Welcome to design week on life + running! Besides sweating, crafting and eating I’m also a professional graphic designer. I’m headed to the HOW Design Conference in Boston tomorrow, and thought it would be appropriate to share some design tips and inspiration with you.
Today’s topic: Blog graphics. From buttons, to headers to photography, every blog has to have graphics.
Follow some of these tips to make your blog graphics memorable and easy-to-read. I can’t share all my expertise with you in one post, so if you have questions, shoot me an e-mail at calee [@] chimesdesign [.] com, or tweet me.
The basic idea: Keep it simple!
You have your readers’ attention for 7 seconds — assuming that the viewer is on your blog. If the viewer sees your graphic on another site, like Pinterest or through Google Reader, they may be scanning through quickly and you get about 1-2 seconds (max) of their attention. The simpler the graphic, the easier it is to read and the better your readers will remember what you had to show them.
Here are 10 tips for better blog graphics along with examples I’ve created of the good, the bad and the ugly.
- Choose easy-to-read fonts and only use 1-2 of them at a time — here’s a great tutorial on font pairing. Use the more interesting or weighty font for words you would like to emphasize.
- If putting type on an image, the simpler the font, the better. It’s the image’s job to catch attention and the text’s job is to inform. The text should not detract from the image. One display font for emphasis is fine, but don’t go too crazy — and watch the contrast. Put a color block behind your text if need be.
- Limit your color choice to 1-4 in the overall graphic, and 1-2 for text on an image. Too many colors is confusing to read.
- Aim for high contrast between the background and the text.
- Don’t outline text, or use drop shadows, glows or any other sort of decoration on your text. This inhibits readability.
- Same goes for photos — don’t use filters (like sketch, comic, etc.) if you want your image to be recognizable. These should be used only to create an interesting background, but don’t expect the viewer to recognize what’s in the image. I can’t even bring myself to make an example. Just don’t do it! 🙂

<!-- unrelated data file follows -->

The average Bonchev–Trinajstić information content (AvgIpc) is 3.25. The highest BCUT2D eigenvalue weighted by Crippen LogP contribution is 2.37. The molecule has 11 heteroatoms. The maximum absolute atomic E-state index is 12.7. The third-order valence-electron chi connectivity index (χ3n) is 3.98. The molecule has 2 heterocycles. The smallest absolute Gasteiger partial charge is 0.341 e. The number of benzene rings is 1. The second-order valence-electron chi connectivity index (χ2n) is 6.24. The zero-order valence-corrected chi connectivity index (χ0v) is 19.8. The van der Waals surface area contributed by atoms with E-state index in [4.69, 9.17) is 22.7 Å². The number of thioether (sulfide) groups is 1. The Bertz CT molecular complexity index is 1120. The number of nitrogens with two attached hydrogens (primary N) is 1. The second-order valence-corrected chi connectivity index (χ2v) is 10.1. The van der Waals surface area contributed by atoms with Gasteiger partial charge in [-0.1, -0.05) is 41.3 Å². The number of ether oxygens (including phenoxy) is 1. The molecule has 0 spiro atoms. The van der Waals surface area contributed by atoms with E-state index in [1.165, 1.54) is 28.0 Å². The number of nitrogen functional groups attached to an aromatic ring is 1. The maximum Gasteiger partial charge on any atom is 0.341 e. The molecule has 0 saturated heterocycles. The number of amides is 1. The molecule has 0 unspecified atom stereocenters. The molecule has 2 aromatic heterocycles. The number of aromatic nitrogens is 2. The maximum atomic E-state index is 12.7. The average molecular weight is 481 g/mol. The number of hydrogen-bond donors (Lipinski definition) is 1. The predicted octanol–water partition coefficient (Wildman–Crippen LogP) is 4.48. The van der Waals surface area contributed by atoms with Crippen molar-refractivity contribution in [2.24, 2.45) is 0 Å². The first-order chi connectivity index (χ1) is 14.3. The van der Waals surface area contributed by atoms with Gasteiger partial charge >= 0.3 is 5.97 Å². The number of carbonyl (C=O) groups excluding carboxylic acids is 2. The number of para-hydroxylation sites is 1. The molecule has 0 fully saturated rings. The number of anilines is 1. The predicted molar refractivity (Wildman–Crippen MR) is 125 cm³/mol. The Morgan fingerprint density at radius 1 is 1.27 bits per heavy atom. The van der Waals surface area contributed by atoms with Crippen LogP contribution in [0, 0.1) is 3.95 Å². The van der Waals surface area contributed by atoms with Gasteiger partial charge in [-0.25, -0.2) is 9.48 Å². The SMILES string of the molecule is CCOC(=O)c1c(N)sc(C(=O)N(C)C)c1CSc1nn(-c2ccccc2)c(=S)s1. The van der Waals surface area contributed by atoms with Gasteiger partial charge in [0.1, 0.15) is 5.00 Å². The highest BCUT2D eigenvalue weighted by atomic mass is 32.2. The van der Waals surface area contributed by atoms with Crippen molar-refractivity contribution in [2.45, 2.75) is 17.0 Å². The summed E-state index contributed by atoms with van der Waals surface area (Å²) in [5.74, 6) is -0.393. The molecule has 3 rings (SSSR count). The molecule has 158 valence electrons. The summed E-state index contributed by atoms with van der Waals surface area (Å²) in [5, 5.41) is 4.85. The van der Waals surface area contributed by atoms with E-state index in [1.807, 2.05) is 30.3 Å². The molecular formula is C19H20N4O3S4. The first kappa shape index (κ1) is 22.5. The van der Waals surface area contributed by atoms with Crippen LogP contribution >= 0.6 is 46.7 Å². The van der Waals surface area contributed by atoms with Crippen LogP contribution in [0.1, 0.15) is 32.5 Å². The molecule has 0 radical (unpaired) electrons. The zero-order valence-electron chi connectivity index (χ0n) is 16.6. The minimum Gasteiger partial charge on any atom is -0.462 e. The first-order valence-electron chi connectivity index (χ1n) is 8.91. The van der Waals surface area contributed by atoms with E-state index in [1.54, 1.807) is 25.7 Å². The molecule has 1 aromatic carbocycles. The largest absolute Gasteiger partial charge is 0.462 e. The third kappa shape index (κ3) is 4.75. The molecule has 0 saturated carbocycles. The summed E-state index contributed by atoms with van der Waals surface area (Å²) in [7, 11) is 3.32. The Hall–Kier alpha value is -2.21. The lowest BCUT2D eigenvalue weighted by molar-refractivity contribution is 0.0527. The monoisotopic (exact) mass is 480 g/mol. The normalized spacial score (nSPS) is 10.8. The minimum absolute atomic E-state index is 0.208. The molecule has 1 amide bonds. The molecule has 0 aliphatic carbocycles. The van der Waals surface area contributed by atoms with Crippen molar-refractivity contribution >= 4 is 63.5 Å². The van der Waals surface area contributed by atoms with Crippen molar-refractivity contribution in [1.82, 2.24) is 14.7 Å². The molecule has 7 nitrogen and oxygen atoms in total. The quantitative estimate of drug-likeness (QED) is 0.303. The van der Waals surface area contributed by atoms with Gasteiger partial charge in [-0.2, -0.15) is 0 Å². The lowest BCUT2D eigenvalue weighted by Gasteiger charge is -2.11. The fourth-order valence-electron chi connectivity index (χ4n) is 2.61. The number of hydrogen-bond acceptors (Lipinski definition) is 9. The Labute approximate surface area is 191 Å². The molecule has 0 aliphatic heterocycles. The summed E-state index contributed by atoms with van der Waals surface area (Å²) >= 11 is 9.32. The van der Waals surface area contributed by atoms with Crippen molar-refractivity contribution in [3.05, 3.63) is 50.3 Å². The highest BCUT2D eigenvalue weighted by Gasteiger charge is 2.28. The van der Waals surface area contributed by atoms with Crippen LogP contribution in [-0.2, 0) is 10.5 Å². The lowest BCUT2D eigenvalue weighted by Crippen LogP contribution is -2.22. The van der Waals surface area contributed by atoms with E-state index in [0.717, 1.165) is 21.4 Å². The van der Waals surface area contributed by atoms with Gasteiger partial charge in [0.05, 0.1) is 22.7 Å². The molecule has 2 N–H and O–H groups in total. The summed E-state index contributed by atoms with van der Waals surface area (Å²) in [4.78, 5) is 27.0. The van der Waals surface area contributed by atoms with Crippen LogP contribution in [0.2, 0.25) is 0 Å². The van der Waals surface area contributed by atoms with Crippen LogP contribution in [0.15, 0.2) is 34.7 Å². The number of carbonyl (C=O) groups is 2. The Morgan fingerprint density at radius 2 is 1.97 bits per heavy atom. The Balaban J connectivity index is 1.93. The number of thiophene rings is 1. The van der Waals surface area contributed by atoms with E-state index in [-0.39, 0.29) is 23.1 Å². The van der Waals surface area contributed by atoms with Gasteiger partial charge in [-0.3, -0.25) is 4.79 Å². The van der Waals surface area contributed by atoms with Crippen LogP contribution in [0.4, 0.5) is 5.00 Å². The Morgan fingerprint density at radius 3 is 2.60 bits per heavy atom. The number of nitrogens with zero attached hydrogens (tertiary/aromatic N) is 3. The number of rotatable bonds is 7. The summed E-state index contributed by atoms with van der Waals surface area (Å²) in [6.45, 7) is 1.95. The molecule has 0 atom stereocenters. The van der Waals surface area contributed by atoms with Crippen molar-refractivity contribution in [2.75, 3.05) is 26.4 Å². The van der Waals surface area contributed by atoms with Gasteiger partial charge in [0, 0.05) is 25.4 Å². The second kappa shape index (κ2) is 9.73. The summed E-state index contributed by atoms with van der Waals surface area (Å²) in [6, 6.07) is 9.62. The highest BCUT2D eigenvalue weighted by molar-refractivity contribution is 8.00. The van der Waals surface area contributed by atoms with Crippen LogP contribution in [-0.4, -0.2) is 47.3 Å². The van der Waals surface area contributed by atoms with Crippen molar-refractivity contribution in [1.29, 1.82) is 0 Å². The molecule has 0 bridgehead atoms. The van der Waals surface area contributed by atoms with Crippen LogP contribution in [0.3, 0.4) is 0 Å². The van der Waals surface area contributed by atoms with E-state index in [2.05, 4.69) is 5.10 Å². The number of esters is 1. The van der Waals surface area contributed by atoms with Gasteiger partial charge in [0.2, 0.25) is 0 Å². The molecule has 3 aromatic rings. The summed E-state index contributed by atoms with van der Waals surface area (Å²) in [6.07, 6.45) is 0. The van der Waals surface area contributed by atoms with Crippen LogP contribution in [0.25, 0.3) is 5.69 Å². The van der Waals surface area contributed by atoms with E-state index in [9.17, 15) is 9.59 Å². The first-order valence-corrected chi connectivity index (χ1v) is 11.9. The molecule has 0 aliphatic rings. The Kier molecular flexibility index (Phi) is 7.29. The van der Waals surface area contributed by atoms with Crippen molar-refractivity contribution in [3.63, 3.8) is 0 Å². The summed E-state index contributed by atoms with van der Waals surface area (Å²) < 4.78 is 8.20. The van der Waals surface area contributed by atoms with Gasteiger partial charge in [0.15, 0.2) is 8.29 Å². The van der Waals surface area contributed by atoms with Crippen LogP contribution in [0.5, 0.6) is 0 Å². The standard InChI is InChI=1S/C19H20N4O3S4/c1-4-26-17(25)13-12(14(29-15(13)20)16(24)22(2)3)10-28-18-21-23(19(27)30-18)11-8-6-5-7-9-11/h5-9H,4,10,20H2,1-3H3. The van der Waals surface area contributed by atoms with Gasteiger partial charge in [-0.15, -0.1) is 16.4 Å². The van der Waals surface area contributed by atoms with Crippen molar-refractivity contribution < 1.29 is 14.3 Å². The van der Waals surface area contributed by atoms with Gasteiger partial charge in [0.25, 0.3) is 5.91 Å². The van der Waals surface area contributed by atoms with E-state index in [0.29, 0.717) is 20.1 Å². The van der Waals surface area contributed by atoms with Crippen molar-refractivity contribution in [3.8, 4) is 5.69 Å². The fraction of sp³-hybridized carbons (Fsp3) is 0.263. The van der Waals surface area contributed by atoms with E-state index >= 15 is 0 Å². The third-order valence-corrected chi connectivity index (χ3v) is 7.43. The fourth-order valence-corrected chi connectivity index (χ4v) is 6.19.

- If using multiple sizes of text, keep it to 1-2 and make the size difference very apparent.
- All caps is hard to read if used with frequency. Hmm … maybe I should adjust my h1 and h2 on my blog.
- Stuck on color? Look at your favorite fashions, fabrics, photos or sites for color scheme inspiration. Colourlovers has ready-to-use palettes. Use the eyedropper tool in photoshop or illustrator to pluck your favorite colors (hint: the scheme I used for these graphics came from a painting). Pinterest is a great place to find images from which you can pluck great color schemes.
- Use common fonts, color, pattern, or other graphic style for your graphics. Not only does this further enhance your blog’s identity, it makes designing graphics much easier. I use the same pairing of fonts that I’ve used since starting chimesdesign.
Now that you’ve got the basics about graphics, let’s talk intellectual property.
If the image isn’t yours, you need to credit it to the original creator. Period. I can’t stress the importance of this.
I’ve heard professionals say that if you can’t recognize the original image then you don’t have to credit it. That rule may hold true in print (I still credit the owner), but on the web you can easily link to the creator by adding a [ source ] tag (link goes on source) below and/or by linking the image and adding text as to who originally created the image. If you can’t find the original post for an image, credit its creator as best to your knowledge by linking to that person’s main website. Chances are that the creator will contact you to correct the link if necessary.
If you get your image off Pinterest or another social bookmarking site, you might have to do some extra clicking and research to find the origination of the image. In the end it’s worth doing because the creator of the image could stumble across their image on your site and be very upset with you and in some cases this could result in a lawsuit.
Regarding images you create? Watermark them with your website. It saves the rest of us time finding the original owner if we are borrowing images AND it potentially brings traffic to your site when people share your images.
Give credit where credit is due — to yourself and to others.
EDIT: My fabulous friend Stephanie, who’s actually a web developer and designer pointed out that it’s good practice to ALWAYS remember to use the ALT text to describe your images because blind people and google search can’t actually see your images. Thank you, lady! I may have gone back and alt tagged all of these images. 😉
Do you have any tips for creating web graphics? Is there anything that you see out there that you absolutely hate? Is there anything you love and would like to see more of?